“Fighter jets attacked Hamas military complexes that served as camps and meeting places for terrorist operatives in the Khan Yunis and Gaza Brigades. Terrorist activity was clearly seen in the attacked compounds,” said a statement from the Israeli military.
“The attack was carried out in response to the launching of incendiary balloons into Israeli territory. The IDF is prepared for all the scenarios, including the resumption of hostilities, in the face of continued terrorist operations from the Gaza Strip,” stressed the IDF.
The Palestinian fire terrorism caused at least 26 separate blazes in open fields near western Negev communities by the Gaza border yesterday, including 15 in a forest near Kibbutz Be’eri. Another device attached to a balloon exploded mid-air above a kindergarten in Sha’ar HaNegev Regional Council.
The escalation marks the most significant violence since a fragile ceasefire ended 11 days of deadly fighting between the two sides last month. It also presented the first, early test for the government of new Prime Minister Naftali Bennett, whose coalition came to power on Sunday on a pledge to focus on socioeconomic issues and avoid sensitive policy choices towards the Palestinians.
Bennett in the past demanded that Israel respond with extreme force to Palestinian fire attacks. “The south is on fire… and the government’s policy of not eliminating terrorists who launch explosive balloons is life-threatening and detrimental to deterrence,” he said in June 2019, insisting “If explosive balloons were flying over houses in Tel Aviv or a missile was fired at it, the IDF would stop it” in March of the same year.
“Going forward the basic equation must change. We will not accept any breaches of our sovereignty,” stressed Israeli Defense Minister Benny Gantz after the conclusion of Operation Guardian of the Walls in May, underscoring that “We cannot return to the previous reality, and this campaign was designed to change it.”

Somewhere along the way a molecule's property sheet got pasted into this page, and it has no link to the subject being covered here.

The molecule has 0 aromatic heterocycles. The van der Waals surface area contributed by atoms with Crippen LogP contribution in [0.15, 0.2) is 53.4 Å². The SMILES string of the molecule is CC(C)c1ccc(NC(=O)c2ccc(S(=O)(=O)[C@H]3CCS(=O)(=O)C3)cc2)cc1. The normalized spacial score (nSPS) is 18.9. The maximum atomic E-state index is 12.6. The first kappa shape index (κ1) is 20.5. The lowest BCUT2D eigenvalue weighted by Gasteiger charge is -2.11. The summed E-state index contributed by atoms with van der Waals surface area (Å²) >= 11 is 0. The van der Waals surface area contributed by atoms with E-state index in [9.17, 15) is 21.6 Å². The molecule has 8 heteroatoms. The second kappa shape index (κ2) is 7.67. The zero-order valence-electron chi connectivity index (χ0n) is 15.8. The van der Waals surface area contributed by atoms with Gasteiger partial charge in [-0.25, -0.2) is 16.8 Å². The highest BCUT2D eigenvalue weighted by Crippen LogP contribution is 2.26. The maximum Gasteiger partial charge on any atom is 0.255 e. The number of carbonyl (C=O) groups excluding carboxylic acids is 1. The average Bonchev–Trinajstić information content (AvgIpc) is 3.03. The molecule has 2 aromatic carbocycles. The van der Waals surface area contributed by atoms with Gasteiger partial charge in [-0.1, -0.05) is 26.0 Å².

An Egyptian-mediated truce that halted the fighting between Israel and the Hamas and Palestinian Islamic Jihad (PIJ) terror groups in Gaza does not immediately appear to be threatened by the flare-up, with the overnight Israeli Air Force (IAF) transitioning to calm by this morning.
There were no reports of casualties on either side.
Jerusalem has reportedly informed Cairo mediators that any direct Hamas involvement in the fire terrorism would imperil long-term truce talks, according to Israel’s Army Radio, although officials have not immediately confirmed this.
Hours before the overnight strikes, thousands of flag-waving Israelis congregated around the Damascus Gate of Jerusalem’s Old City before heading to Judaism’s holy Western Wall, drawing Palestinian anger and condemnation, as well as threats of action by the Islamist Hamas rulers of Gaza.
The controversial event is traditionally held on Jerusalem Day, in commemoration of the city’s reunification after Israel captured the eastern side from Jordan in the 1967 Six Day War. This year’s march, however, came to abrupt halt on 10 May, when Gaza terrorists fired a barrage of rockets that marked the start of Operation Guardian of the Walls.